Mum-of-one Shirley explains: “It was extremely emotional because the child was very young.
Shirley Ballas was left heartbroken after learning her family history of slavery, racism and domestic abuse[/caption]
“She also didn’t know the names of her parents. That meant she had been sold into slavery at a very young age. I have a son so it was really heartbreaking to imagine this child having to leave her family and be sold into the slave trade.”
The death record from 1848 also states that Caroline was “Malay” — a term that referred to all non-white Muslims. Further details show she was born in “Malagas”, referring to Madagascar.
After her arrival in Cape Town, Caroline went to work for the Otto family, whose name she took.
She went on to have three children, and though she stayed Muslim herself, she later converted them from Islam to Christianity.
Shirley says: “I thought it was fascinating that somewhere far back, four generations removed, we have a Muslim young lady and she also converted her children from Muslim to Christianity but she stayed as a Muslim herself.
“I think whatever gave her strength to get through the time was just fantastic.”
One of those children went on to have a daughter, who eventually had Shirley’s great-grandfather, also called George Rich, who was mixed race.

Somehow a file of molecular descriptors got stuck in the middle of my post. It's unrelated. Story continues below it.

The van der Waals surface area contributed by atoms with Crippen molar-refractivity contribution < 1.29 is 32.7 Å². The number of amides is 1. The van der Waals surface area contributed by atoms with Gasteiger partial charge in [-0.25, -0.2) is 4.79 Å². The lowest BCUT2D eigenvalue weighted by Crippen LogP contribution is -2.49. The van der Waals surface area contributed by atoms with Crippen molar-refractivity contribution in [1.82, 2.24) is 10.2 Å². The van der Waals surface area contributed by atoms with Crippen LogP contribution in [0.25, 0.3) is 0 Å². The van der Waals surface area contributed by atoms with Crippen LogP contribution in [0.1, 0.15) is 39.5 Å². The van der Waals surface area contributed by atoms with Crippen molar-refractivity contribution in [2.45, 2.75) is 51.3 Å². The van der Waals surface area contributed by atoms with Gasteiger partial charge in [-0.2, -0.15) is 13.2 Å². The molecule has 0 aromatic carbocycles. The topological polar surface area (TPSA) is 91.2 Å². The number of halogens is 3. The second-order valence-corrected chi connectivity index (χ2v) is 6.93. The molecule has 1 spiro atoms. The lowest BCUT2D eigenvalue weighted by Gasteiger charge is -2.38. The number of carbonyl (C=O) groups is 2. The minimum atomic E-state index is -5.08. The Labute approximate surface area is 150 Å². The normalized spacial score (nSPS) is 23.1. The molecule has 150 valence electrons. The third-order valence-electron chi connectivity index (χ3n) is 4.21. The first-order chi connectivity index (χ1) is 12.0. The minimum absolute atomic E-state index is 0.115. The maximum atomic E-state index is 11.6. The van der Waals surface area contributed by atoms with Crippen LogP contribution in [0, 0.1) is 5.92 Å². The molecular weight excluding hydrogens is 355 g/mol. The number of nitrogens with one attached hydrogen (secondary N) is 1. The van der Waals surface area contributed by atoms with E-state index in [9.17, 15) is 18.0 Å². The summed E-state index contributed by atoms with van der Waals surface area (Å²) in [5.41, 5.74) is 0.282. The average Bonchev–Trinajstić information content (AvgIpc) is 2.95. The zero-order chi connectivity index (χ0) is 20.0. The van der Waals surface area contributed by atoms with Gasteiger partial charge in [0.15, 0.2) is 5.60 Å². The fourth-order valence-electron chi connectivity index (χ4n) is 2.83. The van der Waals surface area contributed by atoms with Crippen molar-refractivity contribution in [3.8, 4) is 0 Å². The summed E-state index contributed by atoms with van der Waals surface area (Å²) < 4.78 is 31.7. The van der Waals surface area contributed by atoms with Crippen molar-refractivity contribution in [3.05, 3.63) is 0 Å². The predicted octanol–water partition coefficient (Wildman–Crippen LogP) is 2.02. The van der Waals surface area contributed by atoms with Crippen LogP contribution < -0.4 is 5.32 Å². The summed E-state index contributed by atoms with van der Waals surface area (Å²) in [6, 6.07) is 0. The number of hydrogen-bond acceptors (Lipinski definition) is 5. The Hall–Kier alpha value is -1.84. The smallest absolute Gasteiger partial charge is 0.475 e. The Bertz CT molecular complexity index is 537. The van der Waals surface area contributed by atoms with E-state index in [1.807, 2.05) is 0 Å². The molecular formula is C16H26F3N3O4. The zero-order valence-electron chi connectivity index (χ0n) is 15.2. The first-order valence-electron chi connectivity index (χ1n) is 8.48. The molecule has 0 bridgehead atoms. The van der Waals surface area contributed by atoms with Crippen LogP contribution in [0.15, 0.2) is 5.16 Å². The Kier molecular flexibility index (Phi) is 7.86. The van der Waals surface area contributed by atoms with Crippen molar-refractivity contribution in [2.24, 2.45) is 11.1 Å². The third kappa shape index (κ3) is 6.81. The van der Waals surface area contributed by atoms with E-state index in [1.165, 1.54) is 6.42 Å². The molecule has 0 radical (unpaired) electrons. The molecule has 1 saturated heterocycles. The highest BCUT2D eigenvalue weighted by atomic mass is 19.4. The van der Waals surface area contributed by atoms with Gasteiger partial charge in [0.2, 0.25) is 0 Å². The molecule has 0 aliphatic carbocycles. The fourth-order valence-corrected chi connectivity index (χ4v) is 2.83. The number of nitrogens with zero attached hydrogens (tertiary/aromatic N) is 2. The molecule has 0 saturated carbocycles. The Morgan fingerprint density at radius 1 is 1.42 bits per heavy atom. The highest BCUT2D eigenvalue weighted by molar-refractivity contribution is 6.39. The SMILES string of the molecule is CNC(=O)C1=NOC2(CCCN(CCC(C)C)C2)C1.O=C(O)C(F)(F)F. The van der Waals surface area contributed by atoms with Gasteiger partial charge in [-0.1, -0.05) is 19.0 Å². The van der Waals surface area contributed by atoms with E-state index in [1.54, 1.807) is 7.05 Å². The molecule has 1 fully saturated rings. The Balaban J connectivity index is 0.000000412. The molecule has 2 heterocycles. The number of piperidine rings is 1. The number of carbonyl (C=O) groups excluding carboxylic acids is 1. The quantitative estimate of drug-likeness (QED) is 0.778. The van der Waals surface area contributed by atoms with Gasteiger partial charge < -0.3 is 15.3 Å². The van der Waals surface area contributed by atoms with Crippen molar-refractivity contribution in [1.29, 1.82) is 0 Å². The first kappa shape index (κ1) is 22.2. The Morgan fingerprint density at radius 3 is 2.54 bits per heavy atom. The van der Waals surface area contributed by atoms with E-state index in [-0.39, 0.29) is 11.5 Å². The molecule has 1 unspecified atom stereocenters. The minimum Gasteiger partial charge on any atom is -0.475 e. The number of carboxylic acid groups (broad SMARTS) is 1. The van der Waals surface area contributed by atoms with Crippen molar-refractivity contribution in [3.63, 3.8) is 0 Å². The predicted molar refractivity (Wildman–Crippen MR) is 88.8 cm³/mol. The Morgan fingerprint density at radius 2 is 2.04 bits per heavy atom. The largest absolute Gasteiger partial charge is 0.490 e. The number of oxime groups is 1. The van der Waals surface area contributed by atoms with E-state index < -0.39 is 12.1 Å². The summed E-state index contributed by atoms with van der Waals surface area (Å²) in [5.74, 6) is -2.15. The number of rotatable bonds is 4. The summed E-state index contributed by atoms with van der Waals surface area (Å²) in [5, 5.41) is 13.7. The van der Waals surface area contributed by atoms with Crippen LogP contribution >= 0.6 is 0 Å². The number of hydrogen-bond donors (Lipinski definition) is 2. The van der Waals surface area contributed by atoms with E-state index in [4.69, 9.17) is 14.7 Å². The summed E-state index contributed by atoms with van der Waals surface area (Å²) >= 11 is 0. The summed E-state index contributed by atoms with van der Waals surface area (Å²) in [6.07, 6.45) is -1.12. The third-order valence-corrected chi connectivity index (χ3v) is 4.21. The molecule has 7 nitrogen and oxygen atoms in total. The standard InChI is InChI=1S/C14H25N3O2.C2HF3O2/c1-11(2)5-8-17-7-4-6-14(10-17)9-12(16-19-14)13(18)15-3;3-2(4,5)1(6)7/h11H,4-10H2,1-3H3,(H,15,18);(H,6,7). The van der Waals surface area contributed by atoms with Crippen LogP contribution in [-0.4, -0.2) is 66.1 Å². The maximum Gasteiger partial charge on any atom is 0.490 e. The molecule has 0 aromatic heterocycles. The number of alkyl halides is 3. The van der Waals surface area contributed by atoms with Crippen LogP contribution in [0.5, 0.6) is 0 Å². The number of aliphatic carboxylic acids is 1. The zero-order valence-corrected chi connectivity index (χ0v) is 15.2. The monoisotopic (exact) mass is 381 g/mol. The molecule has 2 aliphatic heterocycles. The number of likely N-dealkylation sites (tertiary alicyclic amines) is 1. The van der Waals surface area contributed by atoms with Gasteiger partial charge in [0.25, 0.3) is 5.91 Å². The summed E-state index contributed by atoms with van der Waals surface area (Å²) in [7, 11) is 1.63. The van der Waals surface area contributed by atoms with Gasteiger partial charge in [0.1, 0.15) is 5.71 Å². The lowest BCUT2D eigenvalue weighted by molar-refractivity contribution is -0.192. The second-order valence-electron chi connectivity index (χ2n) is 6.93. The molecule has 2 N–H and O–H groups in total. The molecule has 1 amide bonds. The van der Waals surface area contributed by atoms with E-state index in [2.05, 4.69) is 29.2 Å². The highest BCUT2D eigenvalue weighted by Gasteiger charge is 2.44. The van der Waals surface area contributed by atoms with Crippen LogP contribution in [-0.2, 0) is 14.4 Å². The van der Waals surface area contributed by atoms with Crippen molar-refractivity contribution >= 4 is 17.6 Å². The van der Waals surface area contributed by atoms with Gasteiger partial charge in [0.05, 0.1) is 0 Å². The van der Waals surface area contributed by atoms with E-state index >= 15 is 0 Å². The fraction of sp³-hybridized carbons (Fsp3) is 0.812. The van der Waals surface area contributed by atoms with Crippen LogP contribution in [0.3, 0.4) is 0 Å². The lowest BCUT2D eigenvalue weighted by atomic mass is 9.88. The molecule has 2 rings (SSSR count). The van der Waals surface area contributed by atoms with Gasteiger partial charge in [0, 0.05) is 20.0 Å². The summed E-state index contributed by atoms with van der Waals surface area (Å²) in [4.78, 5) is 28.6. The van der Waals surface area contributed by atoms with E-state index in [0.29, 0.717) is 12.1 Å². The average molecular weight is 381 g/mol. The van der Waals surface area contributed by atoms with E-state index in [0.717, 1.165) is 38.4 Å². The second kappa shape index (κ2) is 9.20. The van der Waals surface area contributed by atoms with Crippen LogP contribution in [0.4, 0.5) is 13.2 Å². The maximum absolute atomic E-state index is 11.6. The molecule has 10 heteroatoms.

Caroline’s story was not the only sobering discovery during the show.
People used to call my grandfather a not very nice name, which I won’t say, but it referred to the fact he was perhaps black.
While following up on another rumour — this time about her “party girl” great-grandmother Clara Sutton on her mum’s side — she discovers another tragic tale. The team learn that Clara was forced to give up her three children after husband George died of cancer at just 36 — and left his entire will to his mother Elizabeth.
As she was now without the means to care for them, the children moved in with their grandmother.
Clara went on to marry second husband Arthur in 1919. Three months later the pair emigrated to Boston and adopted a daughter, Dorothy.